The new case study, Creating Jobs and Income: How Solar Mini-Grids Are Making a Difference in Rural India, was discussed at the Smart Power round table. Developed by NRDC and partners - Council on Energy Environment and Water (CEEW) and Skill Council for Green Jobs (SCGJ) - the case study is part of a series on renewable energy jobs. The study underscores the importance of pairing energy services with capacity development services to ensure that communities can utilize electricity to improve their livelihoods. The study showcases how mini-grids can improve the quality and reliability of electricity supply, provide jobs, and create new opportunities in rural India, by borrowing on experiences from distributed renewable energy providers across India, such as Mlinda and Smart Power India.



Group of women operative a milling operation powered by a solar mini-grid in India.

Group of women operative a milling operation powered by a solar mini-grid in India.

Source: Mlinda, 2019.


Key Findings

  • Mlinda has connected nearly 7,000 households to their community mini-grid network, providing electricity to 35,000 to 40,000 people. The company couples energy services with capacity-building initiatives, such as entrepreneurial training, technical workshops, and electricity awareness programs; these activities help the community stimulate demand for electricity and have been key to Mlinda's success.
  • Mlinda’s community mini-grid deployment efforts have created an estimated average of 986 jobs based on NRDC-CEEW-SCGJ analysis. These jobs include 180 direct full-time jobs, 131 full-time equivalent (FTE) jobs from contractual work, and 675 productive-use jobs through additional entrepreneurial activities.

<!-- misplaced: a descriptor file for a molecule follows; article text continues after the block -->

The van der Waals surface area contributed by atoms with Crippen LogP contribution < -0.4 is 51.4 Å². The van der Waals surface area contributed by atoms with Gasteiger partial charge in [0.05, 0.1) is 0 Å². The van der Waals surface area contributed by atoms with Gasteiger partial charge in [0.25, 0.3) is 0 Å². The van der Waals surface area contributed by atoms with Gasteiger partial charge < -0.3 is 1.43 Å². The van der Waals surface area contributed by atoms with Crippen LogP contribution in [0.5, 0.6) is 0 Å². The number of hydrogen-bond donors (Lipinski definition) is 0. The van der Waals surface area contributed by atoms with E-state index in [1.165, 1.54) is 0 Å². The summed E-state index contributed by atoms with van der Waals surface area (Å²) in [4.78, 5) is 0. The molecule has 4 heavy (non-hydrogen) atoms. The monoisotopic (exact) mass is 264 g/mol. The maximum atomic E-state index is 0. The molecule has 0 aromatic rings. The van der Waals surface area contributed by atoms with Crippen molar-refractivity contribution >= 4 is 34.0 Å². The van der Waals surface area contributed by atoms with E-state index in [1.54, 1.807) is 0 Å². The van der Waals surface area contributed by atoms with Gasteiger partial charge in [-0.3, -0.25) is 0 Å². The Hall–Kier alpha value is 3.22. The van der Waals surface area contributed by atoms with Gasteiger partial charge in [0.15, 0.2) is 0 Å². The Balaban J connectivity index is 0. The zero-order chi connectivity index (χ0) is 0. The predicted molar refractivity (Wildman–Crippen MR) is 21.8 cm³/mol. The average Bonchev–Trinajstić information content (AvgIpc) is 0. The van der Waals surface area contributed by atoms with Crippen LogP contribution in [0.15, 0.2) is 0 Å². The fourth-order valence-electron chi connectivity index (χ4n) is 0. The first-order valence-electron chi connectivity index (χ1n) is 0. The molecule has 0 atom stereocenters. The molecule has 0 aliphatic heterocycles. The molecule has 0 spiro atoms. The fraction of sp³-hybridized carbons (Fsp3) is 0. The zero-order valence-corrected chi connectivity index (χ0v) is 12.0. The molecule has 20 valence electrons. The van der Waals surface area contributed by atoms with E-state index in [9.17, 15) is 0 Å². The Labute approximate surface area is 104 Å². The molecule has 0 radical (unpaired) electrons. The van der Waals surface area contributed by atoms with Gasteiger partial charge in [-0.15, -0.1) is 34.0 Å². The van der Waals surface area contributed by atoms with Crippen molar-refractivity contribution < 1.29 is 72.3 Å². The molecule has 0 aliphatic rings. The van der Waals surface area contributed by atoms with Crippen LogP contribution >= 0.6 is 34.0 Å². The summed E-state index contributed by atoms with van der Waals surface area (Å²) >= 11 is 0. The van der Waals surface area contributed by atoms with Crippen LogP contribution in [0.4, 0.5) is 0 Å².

• Households are willing to pay a higher tariff for electricity if paired with reliability, sufficiency, and services to improve livelihoods. Policy support and incentives have the potential to bring down distributed renewable energy costs, which in turn can make access to reliable electricity and development services more affordable for households.
  • An estimated 619,000 to 1,134,000 direct and productive use jobs could be created by adding 1,000 MW of new mini-grid capacity if Mlinda’s “energy services and development-based” business model is replicated.
  • “Energy and development services-based” business models for distributed renewable energy can create jobs, enhance incomes, and support local economic growth while supplementing the national governments’ electrification efforts.



Estimated Jobs Created. source: NRDC-CEEW-SCGJ analysis, 2021

Source: NRDC-CEEW-SCGJ analysis, 2021.


Mlinda, Smart Power India, and the other distributed renewable energy providers included in the case study show that mini-grids are a viable solution to bridge rural energy accessibility gaps and create jobs. Promoting the use of distributed renewable energy sources is an opportunity to leapfrog fossil fuels and ensure newly electrified communities embrace and start with clean energy sources. Spurring distributed renewable energy growth can help India achieve both its emission reduction and energy access targets.


Madhura Joshi and Marie McNamara contributed to this blog post.


Highlighted Jobs Case Studies from NRDC-CEEW-SCGJ 

Filling the Skill Gap in India's Clean Energy Market: Solar Focus - Issue Brief (PDF)

Clean Energy Powers Local Job Growth in India - Report (PDF)

Surging Ahead: Scaling India's Clean Energy Market Through Jobs and Financing - Issue Brief (PDF)

Solar Power Jobs: Exploring the Employment Potential in India's Grid-Connected Solar Market - Report (PDF)

Creating Green Jobs: Employment Created by Kiran Energy's 20 Megawatt Solar Plant in Rajasthan, India - Issue Paper (PDF)

Making Use of the Roof: Employment Generation from Hero MotoCorp's 80 kW Rooftop Solar Project in Haryana India - Issue Paper (PDF)

A Second Wind for India's Energy Market: Financing Mechanisms to Support India's National Wind Energy Mission - Issue Paper (PDF)

Creating Green Jobs: Employment Generation by Gamesa–ReNew Power's 85 Megawatt Wind Project in Jath, Maharashtra - Issue Paper (PDF)




Related Blogs